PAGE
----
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Technical Background

In the SCETI literature, and the SCETI community at large, it is widely thought that even if we detect another civilizations TV transmissions, we would not be able to watch their shows. 

We've only been receiving significant electromagnetic signals for less than 100 years. Therefore, if we can pick up alien signals at all, they are less than 100 ly away. From this distance, we can easily reconstruct TV programs. So if aliens exist, and we know where to look, we can probably watch their TV if we want to.

The earth is at the centre of an expanding bubble of electromagnetic radiation. The bubble, expanding at the speed of light, contains all of the man-made electromagnetic transmissions of the earth - radio, TV, radar, and so on. In theory, an alien civilization could receive these signals, and form their opinion about the earth by analyzing them.
What if we were the aliens decoding the signals of a civilization far, far away? Could we form an opinion of an alien civilization from their TV transmissions. Decoding the transmissions are much harder than detecting them so the chances of this happening have traditionally been seen as very slim.

“We will probably not be able to see their home with visible light, but we might, with equipment somewhat more sensitive than what we have so far possessed, be able to pick up their television carrier signals.” – Dr. Taniguchi

Detection of broadband signals from Earth such as AM radio, FM radio, and television picture and sound would be extremely difficult even at a fraction of a Light-Year distant from the Sun. For example, a TV picture having 5 MHz of bandwidth and 5 Mega Watts of power could not be detected beyond 0.01 Light-Years of the Sun even with a radio telescope with 100 times the sensitivity of the 305 meter diameter Arecibo telescope.
Why does TV reception from astronomical distances seem so difficult? It is much, much harder to decode an analogue TV signal than to merely detect that it is present. And since even detecting the carrier is hard, then demodulating and watching the show must be nearly impossible. For example, let's look at how well we could do with our radio technology. A powerful UHF TV transmitter in Costa Rico has about 5 MW effective radiated power (typically 170 KW power with an antenna gain of about 30). Most of this power is concentrated in the lowest megahertz, leading to a spectral power density of about 5 W/Hz. The carrier, though, is about 16 times stronger in spectral terms. Perhaps 10 percent of the power goes into the carrier, and the bandwidth is about 17 times smaller (0.1 Hz). Thus the spectral power density is about 5 MW/Hz. So once you detect the carrier, you need another factor of 1 million more signals to watch the video. Alternatively, the distance at which the carrier can be detected is 1000 times greater than the distance at which the same equipment could decode the video.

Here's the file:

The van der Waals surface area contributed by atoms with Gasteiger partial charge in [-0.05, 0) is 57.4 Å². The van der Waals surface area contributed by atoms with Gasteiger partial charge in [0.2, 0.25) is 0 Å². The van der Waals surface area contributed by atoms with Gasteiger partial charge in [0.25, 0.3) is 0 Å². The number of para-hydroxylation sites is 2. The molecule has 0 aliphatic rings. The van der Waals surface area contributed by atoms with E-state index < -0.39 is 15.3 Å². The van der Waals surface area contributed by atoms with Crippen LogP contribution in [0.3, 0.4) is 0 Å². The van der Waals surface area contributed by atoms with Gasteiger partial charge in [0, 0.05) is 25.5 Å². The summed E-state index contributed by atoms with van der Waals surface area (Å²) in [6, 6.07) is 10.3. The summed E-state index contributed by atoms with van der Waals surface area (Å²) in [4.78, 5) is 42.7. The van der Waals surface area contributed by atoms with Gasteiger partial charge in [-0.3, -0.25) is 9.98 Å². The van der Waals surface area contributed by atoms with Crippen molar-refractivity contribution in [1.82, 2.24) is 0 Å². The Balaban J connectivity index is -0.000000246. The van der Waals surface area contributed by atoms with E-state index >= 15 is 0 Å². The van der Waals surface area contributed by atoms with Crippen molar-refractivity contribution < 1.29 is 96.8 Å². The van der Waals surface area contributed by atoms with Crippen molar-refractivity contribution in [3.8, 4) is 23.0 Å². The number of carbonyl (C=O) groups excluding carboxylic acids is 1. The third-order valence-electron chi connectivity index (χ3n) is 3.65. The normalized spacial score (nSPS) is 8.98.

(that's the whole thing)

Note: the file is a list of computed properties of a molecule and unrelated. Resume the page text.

The dismissal of the possibility of decoding TV begins with the Cyclops report 2 published by SCETI which in chapter 6 discussed how ETs could glean information from the detected carrier. Not explicitly stated, but clear from the discussion, is that if they could actually watch the show, then they would not need to rely on careful measurements of the carrier to determine the signal was artificial  (though they might need this to tell if our civilization is intelligent, since this cannot be easily determined from most TV content.)
How far away could our traditional technology receive a high power UHF TV signal? A state of the art radio telescope has a noise temperature of about 25 degrees K. The biggest existing telescope is Arecibo, with a diameter of 305 meters. The feed pattern means this area is about 70 percent utilized. Plugging in the numbers, we find that even for a very marginal signal to noise ratio of 1, we can only detect the carrier out to 0.81 light years. We can only watch the program out to a range of 0.00081 light years, or about 51 AU. So our traditional technology can't even detect our strongest television signals out to one measly light year, and can only receive our signals out to a little past the orbit of Pluto.

We have constructed radio telescopes a few orders of magnitude better than ever before. These telescopes, across interstellar distances, can detect UHF TV carriers but not decode the modulation. Decoding the modulation out to a distance of 1000 light years, for example, would require 12 orders of magnitude better telescopes. This seems at present impossible.